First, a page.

Baseball is a sport that often feels safe, as it’s not a contact sport in the way football and hockey (or even basketball) are, and the slower pace of play can lull you into a sense that there isn’t danger. However, with how hard guys throw and how fast the ball comes off of the bat, the moments where those things get away from someone are unsettling reminders of just how dangerous it is just simply hitting and pitching.
Earlier this season, Bryce Harper got a scare when he took a fastball to the face, but was able to get a hand up and pull his head back in time to avoid a direct hit. On Monday Mets outfielder Kevin Pillar wasn’t as fortunate when a 94 mph fastball from Braves pitcher Jacob Webb got away from him, riding up and in to Pillar’s face where it hit him square in the nose in a terrifying scene in Atlanta.
[WARNING: GRAPHIC VIDEO]
Kevin Pillar was just drilled in the face by a pitch and immediately left the game in Atlanta.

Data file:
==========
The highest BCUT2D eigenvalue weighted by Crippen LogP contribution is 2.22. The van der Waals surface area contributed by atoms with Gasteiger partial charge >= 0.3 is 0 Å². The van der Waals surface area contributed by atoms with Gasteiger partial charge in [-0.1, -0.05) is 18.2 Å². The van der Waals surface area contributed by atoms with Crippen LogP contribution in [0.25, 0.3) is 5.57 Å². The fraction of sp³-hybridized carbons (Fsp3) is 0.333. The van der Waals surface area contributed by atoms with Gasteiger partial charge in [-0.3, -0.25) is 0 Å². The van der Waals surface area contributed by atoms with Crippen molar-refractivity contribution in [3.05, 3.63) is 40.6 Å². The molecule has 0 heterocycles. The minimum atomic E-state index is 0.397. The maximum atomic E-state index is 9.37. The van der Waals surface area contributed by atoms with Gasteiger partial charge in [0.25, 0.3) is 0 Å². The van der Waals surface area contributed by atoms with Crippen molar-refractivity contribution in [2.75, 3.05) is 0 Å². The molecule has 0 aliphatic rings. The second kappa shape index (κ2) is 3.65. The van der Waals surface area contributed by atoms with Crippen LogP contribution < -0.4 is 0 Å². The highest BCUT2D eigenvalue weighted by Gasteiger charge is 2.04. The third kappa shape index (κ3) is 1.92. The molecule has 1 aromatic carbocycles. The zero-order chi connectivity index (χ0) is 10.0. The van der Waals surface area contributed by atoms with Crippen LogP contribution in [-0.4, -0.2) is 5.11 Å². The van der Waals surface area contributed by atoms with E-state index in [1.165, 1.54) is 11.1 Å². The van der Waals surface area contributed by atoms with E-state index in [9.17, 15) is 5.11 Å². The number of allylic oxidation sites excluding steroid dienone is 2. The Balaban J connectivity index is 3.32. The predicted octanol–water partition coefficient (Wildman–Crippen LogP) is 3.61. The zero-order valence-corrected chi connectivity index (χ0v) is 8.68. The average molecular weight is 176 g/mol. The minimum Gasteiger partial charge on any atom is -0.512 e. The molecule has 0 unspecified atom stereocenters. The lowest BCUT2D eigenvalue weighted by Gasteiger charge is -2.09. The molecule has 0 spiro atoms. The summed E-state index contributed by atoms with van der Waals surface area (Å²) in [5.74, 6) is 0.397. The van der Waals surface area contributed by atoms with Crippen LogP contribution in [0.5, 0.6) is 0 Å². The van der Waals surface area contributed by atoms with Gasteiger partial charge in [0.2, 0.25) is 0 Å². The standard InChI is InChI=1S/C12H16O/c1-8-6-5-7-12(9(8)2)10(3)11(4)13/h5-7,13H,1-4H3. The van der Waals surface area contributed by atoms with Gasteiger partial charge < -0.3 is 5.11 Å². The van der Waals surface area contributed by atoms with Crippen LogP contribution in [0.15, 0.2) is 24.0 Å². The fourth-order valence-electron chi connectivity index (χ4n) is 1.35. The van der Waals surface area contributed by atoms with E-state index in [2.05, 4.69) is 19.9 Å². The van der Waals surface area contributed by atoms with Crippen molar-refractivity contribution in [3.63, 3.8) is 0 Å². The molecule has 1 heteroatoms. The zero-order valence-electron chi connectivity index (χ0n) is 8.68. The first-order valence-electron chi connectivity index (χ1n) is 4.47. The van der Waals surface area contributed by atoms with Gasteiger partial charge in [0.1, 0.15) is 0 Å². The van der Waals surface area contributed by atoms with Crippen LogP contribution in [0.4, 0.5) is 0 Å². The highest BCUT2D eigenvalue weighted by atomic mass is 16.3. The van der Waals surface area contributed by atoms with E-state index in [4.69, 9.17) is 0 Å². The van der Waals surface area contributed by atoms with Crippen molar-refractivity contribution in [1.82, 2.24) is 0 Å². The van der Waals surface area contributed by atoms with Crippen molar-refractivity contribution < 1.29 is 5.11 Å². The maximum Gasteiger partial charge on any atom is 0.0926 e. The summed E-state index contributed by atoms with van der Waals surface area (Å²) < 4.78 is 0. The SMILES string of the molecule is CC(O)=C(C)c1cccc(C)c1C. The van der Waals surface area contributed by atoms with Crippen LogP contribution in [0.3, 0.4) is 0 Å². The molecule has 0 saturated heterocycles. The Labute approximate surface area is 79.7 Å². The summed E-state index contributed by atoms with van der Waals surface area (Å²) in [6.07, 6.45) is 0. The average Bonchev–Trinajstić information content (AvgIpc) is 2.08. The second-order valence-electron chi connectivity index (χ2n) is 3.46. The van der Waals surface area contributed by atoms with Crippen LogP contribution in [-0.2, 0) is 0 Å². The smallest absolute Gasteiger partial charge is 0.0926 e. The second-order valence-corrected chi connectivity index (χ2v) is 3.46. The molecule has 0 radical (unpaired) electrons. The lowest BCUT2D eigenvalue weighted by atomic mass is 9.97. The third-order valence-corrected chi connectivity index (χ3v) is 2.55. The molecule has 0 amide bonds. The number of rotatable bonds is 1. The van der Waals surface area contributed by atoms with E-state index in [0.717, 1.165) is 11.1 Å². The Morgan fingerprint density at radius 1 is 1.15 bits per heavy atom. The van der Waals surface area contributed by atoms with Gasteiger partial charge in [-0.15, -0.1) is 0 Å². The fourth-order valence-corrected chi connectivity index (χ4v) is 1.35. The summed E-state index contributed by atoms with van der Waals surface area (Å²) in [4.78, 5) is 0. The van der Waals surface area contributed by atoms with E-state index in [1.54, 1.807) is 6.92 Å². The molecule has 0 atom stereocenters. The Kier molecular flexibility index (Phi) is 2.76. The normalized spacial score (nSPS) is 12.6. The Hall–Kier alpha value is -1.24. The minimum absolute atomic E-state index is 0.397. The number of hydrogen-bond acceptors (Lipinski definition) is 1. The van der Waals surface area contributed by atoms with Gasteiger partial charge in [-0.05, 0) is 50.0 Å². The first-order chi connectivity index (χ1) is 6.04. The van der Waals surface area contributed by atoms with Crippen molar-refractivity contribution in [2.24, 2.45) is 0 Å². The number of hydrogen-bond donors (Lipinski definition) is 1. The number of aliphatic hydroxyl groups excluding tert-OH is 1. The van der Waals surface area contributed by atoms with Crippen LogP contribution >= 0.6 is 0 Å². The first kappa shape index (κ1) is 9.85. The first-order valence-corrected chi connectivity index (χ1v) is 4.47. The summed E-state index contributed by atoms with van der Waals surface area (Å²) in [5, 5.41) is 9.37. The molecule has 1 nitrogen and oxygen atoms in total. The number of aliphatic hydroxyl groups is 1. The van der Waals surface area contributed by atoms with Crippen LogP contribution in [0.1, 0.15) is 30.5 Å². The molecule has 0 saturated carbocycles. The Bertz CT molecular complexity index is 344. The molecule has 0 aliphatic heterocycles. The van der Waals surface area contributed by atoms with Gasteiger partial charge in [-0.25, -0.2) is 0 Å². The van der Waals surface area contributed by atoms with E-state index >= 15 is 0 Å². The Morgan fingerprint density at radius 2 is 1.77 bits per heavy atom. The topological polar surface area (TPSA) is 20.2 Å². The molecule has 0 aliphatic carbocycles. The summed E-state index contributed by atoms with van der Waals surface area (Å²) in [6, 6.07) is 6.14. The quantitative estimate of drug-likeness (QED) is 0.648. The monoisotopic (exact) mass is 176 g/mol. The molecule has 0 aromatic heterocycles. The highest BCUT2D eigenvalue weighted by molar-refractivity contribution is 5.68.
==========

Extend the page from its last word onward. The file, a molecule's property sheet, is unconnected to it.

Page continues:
Hoping for the best pic.twitter.com/T67yrlkWoU
— UNB! Sports MLB (@unbsportsmlb) May 18, 2021
That Pillar was able to get up and walk off the field as quickly as he did seems like a minor miracle, but he was bleeding profusely from the bridge of the nose where he got hit. You could see Webb’s immediate reaction was to snap around and crouch to the ground in horror, clearly feeling awful for what just happened and hoping that Pillar would be OK. Freddie Freeman and everyone else on the infield had the same reaction, as the sound it made when it hit Pillar was awful. Webb was very shaken up in the dugout afterwards, being spoken to by his pitching coach and manager.
Braves coaches Kevin Seitzer and Rick Kranitz have spent the past half-inning on the dugout bench talking with Jacob Webb pic.twitter.com/btCcycS4iI
— Bally Sports South (@BallySportsSO) May 18, 2021
Hopefully Pillar will be alright long-term, but he will surely miss some time and the work to get back both physically and mentally from that kind of moment is going to be a process. We’ll provide further updates when made available on his injury and status.